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The Daily Wildcat

The Daily Wildcat


    “Low funds, club checks vex ASUA”

    With club funds running low, the Associated Students of the University of Arizona faces internal conflicts regarding funding allocation by the Appropriations Board.

    About a week ago, ASUA members expected club funding to run out before the end of the semester, since the Appropriations Board had less than $14,000 left to allocate, said ASUA treasurer Carrie Pixler.

    The total club funding from ASUA designated at the start of the year was about $144,000, up from about $80,000 last year, Pixler said.

    “”It hopefully will set a precedent for future years,”” Pixler said.

    However, despite this large increase in club funds, the Appropriations Board gave out more than $130,000 by the end of February, Pixler said.

    “”We (ASUA) could have been wiser in the decisions that were made,”” said Charles Wollin, an ASUA club advocate.

    However, some clubs that received funding did not come to pick up their checks and, with the recent shortage of club funding, ASUA decided to take the money back, Pixler said.

    “”I don’t really get why you would go through the process and not come pick it up,”” said Adam Frankel, a director on the Appropriations Board.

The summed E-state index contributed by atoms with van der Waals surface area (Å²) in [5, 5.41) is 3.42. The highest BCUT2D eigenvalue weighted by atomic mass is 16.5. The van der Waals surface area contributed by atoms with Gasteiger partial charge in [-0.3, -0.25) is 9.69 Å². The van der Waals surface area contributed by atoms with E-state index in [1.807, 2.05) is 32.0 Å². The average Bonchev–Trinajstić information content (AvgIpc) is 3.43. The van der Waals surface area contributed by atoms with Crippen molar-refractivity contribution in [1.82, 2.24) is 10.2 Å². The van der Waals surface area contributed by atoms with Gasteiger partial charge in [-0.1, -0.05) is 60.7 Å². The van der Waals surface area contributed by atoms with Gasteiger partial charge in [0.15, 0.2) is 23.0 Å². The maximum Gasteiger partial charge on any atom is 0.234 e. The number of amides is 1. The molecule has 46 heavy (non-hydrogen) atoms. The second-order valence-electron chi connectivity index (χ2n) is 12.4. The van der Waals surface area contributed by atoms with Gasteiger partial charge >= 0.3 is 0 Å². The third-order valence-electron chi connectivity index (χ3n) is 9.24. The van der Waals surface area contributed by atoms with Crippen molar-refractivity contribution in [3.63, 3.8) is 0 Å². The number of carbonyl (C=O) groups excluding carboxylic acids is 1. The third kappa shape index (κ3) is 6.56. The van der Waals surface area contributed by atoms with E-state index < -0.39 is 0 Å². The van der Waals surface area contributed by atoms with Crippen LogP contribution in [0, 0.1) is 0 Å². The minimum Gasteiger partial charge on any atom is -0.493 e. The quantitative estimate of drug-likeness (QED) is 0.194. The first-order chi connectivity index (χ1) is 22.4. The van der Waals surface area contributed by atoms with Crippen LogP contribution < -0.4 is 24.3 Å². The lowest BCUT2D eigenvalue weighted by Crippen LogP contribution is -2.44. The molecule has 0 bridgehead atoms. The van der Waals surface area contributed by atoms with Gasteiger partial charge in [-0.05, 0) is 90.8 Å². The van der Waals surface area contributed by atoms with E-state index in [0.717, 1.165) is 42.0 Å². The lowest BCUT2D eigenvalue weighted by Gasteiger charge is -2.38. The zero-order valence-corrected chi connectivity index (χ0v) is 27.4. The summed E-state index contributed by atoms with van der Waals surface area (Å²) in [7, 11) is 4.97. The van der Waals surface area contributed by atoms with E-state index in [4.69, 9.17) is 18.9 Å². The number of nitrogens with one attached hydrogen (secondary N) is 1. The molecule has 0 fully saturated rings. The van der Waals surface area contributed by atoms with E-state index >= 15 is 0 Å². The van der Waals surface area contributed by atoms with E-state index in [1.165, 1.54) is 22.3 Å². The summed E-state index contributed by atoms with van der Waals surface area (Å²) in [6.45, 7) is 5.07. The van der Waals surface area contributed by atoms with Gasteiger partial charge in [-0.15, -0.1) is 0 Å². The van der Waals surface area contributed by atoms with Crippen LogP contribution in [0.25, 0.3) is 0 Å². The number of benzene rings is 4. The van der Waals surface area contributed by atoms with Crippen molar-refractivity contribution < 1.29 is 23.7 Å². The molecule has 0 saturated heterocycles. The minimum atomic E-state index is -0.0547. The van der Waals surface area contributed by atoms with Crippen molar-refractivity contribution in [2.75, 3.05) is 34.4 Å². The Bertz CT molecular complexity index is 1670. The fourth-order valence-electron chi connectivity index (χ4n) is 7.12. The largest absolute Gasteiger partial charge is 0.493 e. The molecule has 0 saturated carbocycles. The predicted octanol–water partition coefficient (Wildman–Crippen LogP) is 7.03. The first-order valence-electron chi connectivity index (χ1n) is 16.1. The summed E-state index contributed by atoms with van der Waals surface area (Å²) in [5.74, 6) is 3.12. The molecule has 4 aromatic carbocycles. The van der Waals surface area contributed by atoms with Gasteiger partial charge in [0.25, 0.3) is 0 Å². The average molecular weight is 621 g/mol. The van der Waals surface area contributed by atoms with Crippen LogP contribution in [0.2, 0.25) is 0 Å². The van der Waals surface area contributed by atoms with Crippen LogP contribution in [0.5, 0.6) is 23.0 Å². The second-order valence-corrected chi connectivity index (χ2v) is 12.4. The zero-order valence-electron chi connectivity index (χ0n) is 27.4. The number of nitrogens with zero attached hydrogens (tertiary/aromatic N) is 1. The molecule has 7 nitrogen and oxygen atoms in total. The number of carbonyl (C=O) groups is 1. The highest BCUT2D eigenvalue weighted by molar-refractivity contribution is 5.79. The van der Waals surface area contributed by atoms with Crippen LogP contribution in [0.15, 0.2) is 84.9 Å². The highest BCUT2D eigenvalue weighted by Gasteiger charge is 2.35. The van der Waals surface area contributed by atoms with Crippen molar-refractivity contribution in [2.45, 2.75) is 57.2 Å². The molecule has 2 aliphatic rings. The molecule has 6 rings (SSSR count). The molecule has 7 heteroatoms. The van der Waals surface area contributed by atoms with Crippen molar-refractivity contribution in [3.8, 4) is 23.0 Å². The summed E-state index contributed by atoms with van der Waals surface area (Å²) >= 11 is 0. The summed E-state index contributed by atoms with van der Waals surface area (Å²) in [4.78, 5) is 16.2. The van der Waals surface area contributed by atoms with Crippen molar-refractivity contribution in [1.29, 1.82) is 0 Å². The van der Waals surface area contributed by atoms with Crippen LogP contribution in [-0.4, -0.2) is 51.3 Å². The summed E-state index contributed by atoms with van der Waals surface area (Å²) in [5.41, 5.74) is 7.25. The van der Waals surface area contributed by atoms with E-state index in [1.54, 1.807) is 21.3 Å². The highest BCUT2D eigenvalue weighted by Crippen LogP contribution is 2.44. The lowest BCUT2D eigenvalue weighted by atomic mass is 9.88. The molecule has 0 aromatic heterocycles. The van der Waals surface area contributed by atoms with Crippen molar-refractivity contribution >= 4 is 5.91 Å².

If checks for these clubs, such as American Medical Association and Arnold Air Society, are not picked up by tomorrow, the allocated funds will be put back in the

    Appropriations Board pot for re-allocation, Pixler said.

    “”Its nice that we can get more money, but we shouldn’t have needed to,”” Wollin said.

    The budgets of the ASUA executive vice president and the ASUA Senate will also add money to club funding to sustain it for the rest of the year.

    Some club advocates said spending $130,000 indicates ASUA is assisting more clubs financially.

    “”When you think about it, even $150,000 for over 500 clubs is not that much money,”” said Meaghan Foy, an ASUA club advocate.

    However, as of the ASUA Appropriations Board meeting on Feb. 27, only 99 clubs had received funding, totaling more than $130,000 for the year.

    Controversy in funding

    While some argue $130,000 was spent according to regulations of the ASUA bylaws, others said the Appropriations Board allocated funding this year solely based on the opinions of board members.

    “”It’s obviously a judgment call on what benefits the university,”” said Shawn Ingram, an ASUA senator and chair of the Appropriations Board.

    Ingram said it is a “”travesty”” the board has been attacked for making decisions based on beliefs because that is part of its job.

    “”Of course our beliefs come into things, of course they’re political, everyone’s political,”” Ingram said.

    Clubs acquire funds from ASUA through club advocates assigned by ASUA who present the need for money to the Appropriations Board, Pixler said.

    To allocate funds, the board has a set of guidelines, the “”Appropriations Board Precedents,”” in addition to a mandatory set of rules in the ASUA bylaws, Pixler said.

    But confusion within ASUA about Appropriations Board Precedents has been a common theme this year.

    “”There is no precedent for on-campus events because we don’t want to limit ourselves on how much money we can give for an event enjoyed by so many students,”” said ASUA President Erin Hertzog.